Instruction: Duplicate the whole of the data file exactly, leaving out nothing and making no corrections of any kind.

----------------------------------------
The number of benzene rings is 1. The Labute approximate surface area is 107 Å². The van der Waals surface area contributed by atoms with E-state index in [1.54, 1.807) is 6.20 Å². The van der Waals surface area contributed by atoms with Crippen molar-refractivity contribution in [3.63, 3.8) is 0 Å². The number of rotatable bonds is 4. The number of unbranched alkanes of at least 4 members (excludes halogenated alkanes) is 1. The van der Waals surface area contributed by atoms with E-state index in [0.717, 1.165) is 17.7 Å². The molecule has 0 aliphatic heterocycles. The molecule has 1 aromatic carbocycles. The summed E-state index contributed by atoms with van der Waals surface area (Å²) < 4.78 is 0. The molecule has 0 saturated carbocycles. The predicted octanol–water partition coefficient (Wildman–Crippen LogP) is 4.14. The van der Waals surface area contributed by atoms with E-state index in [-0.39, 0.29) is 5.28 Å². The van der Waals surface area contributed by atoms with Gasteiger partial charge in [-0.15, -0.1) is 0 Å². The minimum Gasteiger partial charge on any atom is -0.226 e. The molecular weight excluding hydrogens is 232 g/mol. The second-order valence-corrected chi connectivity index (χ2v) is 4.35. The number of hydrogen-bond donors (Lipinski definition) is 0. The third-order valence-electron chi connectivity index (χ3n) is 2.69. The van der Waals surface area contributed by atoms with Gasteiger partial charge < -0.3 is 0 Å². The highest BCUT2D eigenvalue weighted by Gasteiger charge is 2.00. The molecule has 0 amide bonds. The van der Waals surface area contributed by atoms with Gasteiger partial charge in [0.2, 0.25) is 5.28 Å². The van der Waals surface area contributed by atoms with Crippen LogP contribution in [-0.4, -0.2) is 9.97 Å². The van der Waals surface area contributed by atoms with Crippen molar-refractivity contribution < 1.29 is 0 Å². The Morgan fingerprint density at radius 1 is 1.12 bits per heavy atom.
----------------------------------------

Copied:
The number of benzene rings is 1. The Labute approximate surface area is 107 Å². The van der Waals surface area contributed by atoms with E-state index in [1.54, 1.807) is 6.20 Å². The van der Waals surface area contributed by atoms with Crippen molar-refractivity contribution in [3.63, 3.8) is 0 Å². The number of rotatable bonds is 4. The number of unbranched alkanes of at least 4 members (excludes halogenated alkanes) is 1. The van der Waals surface area contributed by atoms with E-state index in [0.717, 1.165) is 17.7 Å². The molecule has 0 aliphatic heterocycles. The molecule has 1 aromatic carbocycles. The summed E-state index contributed by atoms with van der Waals surface area (Å²) < 4.78 is 0. The molecule has 0 saturated carbocycles. The predicted octanol–water partition coefficient (Wildman–Crippen LogP) is 4.14. The van der Waals surface area contributed by atoms with E-state index in [-0.39, 0.29) is 5.28 Å². The van der Waals surface area contributed by atoms with Gasteiger partial charge in [-0.15, -0.1) is 0 Å². The minimum Gasteiger partial charge on any atom is -0.226 e. The molecular weight excluding hydrogens is 232 g/mol. The second-order valence-corrected chi connectivity index (χ2v) is 4.35. The number of hydrogen-bond donors (Lipinski definition) is 0. The third-order valence-electron chi connectivity index (χ3n) is 2.69. The van der Waals surface area contributed by atoms with Gasteiger partial charge < -0.3 is 0 Å². The highest BCUT2D eigenvalue weighted by Gasteiger charge is 2.00. The molecule has 0 amide bonds. The van der Waals surface area contributed by atoms with Gasteiger partial charge in [0.2, 0.25) is 5.28 Å². The van der Waals surface area contributed by atoms with Crippen LogP contribution in [-0.4, -0.2) is 9.97 Å². The van der Waals surface area contributed by atoms with Crippen molar-refractivity contribution < 1.29 is 0 Å². The Morgan fingerprint density at radius 1 is 1.12 bits per heavy atom.